His interest in Universal Basic Income also stems from the "looming threat of automation and displacement."

Tubbs believes the companies building these technologies, "have a responsibility to make sure people aren't adversely impacted and also make their communities better places."

This is one way to help. Stockton residents are clamoring to get one of the 100 UBI spots.

"My email inbox is inundated daily with residents from the community wanting to know, 'What's the sign-up process? Has it already started? Am I already too late? What do I have to do?'" said Lori Ospina, director of the Stockton Economic Empowerment Demonstration, which is running the project.

The project, expected to launch in 2019, hopes to use data to address the policy questions about UBI. For example, does a guarantee of a basic income affect school attendance and health, or cause people to quit their jobs or start new businesses?

The project is also interested at looking at how the funds impact female empowerment and if it can help pull people out of poverty.

In Finland, a monthly stipend of 560 euros was given to 2,000 unemployed people between the ages of 25 and 58. In Cambodia, $5 a month went to pregnant women and children. A 12-year pilot program sponsored by the nonprofit GiveDirectly.org is underway in Kenya, while a similar program sponsored by the Canadian government is undergoing testing in Ontario. Another pilot, backed by startup accelerator Y Combinator, will give 1,000 people in Oakland, California, $1,000 a month for up to 5 years.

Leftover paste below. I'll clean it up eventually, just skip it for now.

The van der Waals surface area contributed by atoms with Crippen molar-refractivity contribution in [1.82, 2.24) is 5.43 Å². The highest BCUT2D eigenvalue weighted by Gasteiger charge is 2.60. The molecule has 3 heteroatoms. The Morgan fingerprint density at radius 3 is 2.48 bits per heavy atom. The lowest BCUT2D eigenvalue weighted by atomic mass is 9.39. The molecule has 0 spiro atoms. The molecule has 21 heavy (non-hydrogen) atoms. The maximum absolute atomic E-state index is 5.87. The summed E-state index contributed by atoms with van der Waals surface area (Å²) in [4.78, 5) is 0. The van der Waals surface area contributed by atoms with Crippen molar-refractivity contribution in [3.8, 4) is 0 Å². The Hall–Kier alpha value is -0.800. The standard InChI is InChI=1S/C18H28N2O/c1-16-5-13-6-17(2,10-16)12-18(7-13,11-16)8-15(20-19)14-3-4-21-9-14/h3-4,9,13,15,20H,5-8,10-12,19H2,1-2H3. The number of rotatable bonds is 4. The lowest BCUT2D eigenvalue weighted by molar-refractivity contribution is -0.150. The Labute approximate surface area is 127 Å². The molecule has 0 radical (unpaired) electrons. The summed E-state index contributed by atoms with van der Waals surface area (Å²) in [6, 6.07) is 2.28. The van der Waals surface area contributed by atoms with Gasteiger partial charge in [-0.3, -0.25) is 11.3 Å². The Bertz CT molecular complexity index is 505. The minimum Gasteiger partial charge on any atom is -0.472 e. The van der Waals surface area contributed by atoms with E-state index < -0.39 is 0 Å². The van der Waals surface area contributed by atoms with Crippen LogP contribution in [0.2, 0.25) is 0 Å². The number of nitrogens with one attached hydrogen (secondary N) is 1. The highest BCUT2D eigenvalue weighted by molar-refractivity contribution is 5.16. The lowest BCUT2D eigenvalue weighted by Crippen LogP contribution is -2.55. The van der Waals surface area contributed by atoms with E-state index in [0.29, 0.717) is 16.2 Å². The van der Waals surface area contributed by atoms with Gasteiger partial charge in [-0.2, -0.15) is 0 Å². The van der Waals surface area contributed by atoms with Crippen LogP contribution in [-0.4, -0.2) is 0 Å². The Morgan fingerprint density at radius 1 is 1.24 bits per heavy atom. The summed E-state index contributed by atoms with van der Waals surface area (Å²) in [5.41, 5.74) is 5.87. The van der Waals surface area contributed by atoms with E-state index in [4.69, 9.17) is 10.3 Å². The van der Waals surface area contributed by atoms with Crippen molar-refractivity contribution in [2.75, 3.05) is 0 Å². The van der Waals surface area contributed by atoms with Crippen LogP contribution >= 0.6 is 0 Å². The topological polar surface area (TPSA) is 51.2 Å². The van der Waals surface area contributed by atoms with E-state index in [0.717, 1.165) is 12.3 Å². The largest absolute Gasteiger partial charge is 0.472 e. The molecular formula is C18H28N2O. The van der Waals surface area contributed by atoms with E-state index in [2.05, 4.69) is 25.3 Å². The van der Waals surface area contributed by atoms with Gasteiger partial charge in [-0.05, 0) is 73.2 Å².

"I've watched the tech [community] become very interested in Universal Basic Income for the past several years. I think it stems from one part guilt and one part optimism," Foster said. "These are folks who believe in the moonshot, believe in the big ideas, and that nothing is too big. Foster suggested that other cash transfer programs show how UBI could work more broadly. For example, for the past 40 years, all Alaska residents, including children, have received a varying annual cash payment from oil royalties.

"They use it to save for education, to get them through seasonal changes in their work, or to pay for heating during the winter when that gets much more expensive," Foster said. According to Allison Fahey, associate director of MIT's Poverty Action Lab, it's too soon to tell if UBI will help reduce poverty. But she believes the experience in Stockton and other cities will provide answers.

"It has really exciting potential, and this is why it is important to look into," Fahey said. "It's a very radical way of delivering aid. There is an elegance and beauty to how simple it is."

https://money.cnn.com/2018/07/09/technol...ment/index.html
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II. An Update On Stockton, California’s Universal Basic Income Experiment

By JOHN SEXTON, September 3, 2019